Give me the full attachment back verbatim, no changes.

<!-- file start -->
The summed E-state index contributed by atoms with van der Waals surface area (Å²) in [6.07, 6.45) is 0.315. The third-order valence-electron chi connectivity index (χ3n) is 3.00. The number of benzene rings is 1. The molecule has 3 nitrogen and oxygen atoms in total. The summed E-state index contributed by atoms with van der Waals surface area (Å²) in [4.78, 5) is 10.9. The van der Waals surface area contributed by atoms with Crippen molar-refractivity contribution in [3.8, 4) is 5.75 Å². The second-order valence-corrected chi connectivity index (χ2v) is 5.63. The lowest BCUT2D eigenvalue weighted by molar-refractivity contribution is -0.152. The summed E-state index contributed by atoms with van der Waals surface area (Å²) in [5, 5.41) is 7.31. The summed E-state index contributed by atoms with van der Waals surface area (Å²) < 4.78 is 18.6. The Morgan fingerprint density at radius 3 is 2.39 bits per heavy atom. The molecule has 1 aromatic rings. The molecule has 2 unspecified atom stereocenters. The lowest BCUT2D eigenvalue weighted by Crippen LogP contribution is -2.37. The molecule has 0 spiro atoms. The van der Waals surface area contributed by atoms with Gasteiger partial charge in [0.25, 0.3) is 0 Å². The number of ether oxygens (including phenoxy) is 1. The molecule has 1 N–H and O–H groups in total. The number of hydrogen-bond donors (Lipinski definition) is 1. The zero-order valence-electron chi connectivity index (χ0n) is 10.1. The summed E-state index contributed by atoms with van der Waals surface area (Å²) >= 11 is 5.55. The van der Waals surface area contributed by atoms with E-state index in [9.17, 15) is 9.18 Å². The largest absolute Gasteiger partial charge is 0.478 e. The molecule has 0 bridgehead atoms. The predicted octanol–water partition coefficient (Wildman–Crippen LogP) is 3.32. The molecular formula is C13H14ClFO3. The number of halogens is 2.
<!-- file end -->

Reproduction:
The summed E-state index contributed by atoms with van der Waals surface area (Å²) in [6.07, 6.45) is 0.315. The third-order valence-electron chi connectivity index (χ3n) is 3.00. The number of benzene rings is 1. The molecule has 3 nitrogen and oxygen atoms in total. The summed E-state index contributed by atoms with van der Waals surface area (Å²) in [4.78, 5) is 10.9. The van der Waals surface area contributed by atoms with Crippen molar-refractivity contribution in [3.8, 4) is 5.75 Å². The second-order valence-corrected chi connectivity index (χ2v) is 5.63. The lowest BCUT2D eigenvalue weighted by molar-refractivity contribution is -0.152. The summed E-state index contributed by atoms with van der Waals surface area (Å²) in [5, 5.41) is 7.31. The summed E-state index contributed by atoms with van der Waals surface area (Å²) < 4.78 is 18.6. The Morgan fingerprint density at radius 3 is 2.39 bits per heavy atom. The molecule has 1 aromatic rings. The molecule has 2 unspecified atom stereocenters. The lowest BCUT2D eigenvalue weighted by Crippen LogP contribution is -2.37. The molecule has 0 spiro atoms. The van der Waals surface area contributed by atoms with Gasteiger partial charge in [0.25, 0.3) is 0 Å². The number of ether oxygens (including phenoxy) is 1. The molecule has 1 N–H and O–H groups in total. The number of hydrogen-bond donors (Lipinski definition) is 1. The zero-order valence-electron chi connectivity index (χ0n) is 10.1. The summed E-state index contributed by atoms with van der Waals surface area (Å²) >= 11 is 5.55. The van der Waals surface area contributed by atoms with E-state index in [9.17, 15) is 9.18 Å². The largest absolute Gasteiger partial charge is 0.478 e. The molecule has 0 bridgehead atoms. The predicted octanol–water partition coefficient (Wildman–Crippen LogP) is 3.32. The molecular formula is C13H14ClFO3. The number of halogens is 2.